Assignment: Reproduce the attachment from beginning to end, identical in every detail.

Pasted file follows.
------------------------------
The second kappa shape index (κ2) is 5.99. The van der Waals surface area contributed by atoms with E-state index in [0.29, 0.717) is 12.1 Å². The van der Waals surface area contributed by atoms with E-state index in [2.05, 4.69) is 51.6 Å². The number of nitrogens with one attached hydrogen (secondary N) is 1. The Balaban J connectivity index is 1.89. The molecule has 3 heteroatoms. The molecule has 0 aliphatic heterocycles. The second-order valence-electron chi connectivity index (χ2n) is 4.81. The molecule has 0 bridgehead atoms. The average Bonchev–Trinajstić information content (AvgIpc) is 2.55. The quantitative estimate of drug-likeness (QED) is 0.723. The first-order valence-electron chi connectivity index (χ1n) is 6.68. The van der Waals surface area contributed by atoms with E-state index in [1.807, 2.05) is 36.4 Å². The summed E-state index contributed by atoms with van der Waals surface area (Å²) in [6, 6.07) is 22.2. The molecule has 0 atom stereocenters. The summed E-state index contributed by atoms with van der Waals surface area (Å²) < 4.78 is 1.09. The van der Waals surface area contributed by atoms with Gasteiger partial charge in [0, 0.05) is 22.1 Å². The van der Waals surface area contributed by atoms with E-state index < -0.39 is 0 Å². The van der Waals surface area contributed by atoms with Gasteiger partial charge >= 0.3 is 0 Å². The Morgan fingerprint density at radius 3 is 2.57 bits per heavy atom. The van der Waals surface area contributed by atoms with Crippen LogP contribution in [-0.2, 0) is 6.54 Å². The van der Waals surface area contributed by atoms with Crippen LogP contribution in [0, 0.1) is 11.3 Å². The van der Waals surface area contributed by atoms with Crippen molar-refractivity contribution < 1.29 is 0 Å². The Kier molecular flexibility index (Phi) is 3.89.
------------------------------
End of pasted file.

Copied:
The second kappa shape index (κ2) is 5.99. The van der Waals surface area contributed by atoms with E-state index in [0.29, 0.717) is 12.1 Å². The van der Waals surface area contributed by atoms with E-state index in [2.05, 4.69) is 51.6 Å². The number of nitrogens with one attached hydrogen (secondary N) is 1. The Balaban J connectivity index is 1.89. The molecule has 3 heteroatoms. The molecule has 0 aliphatic heterocycles. The second-order valence-electron chi connectivity index (χ2n) is 4.81. The molecule has 0 bridgehead atoms. The average Bonchev–Trinajstić information content (AvgIpc) is 2.55. The quantitative estimate of drug-likeness (QED) is 0.723. The first-order valence-electron chi connectivity index (χ1n) is 6.68. The van der Waals surface area contributed by atoms with E-state index in [1.807, 2.05) is 36.4 Å². The summed E-state index contributed by atoms with van der Waals surface area (Å²) in [6, 6.07) is 22.2. The molecule has 0 atom stereocenters. The summed E-state index contributed by atoms with van der Waals surface area (Å²) < 4.78 is 1.09. The van der Waals surface area contributed by atoms with Gasteiger partial charge in [0, 0.05) is 22.1 Å². The van der Waals surface area contributed by atoms with E-state index < -0.39 is 0 Å². The van der Waals surface area contributed by atoms with Gasteiger partial charge >= 0.3 is 0 Å². The Morgan fingerprint density at radius 3 is 2.57 bits per heavy atom. The van der Waals surface area contributed by atoms with Crippen LogP contribution in [-0.2, 0) is 6.54 Å². The van der Waals surface area contributed by atoms with Crippen LogP contribution in [0, 0.1) is 11.3 Å². The van der Waals surface area contributed by atoms with Crippen molar-refractivity contribution < 1.29 is 0 Å². The Kier molecular flexibility index (Phi) is 3.89.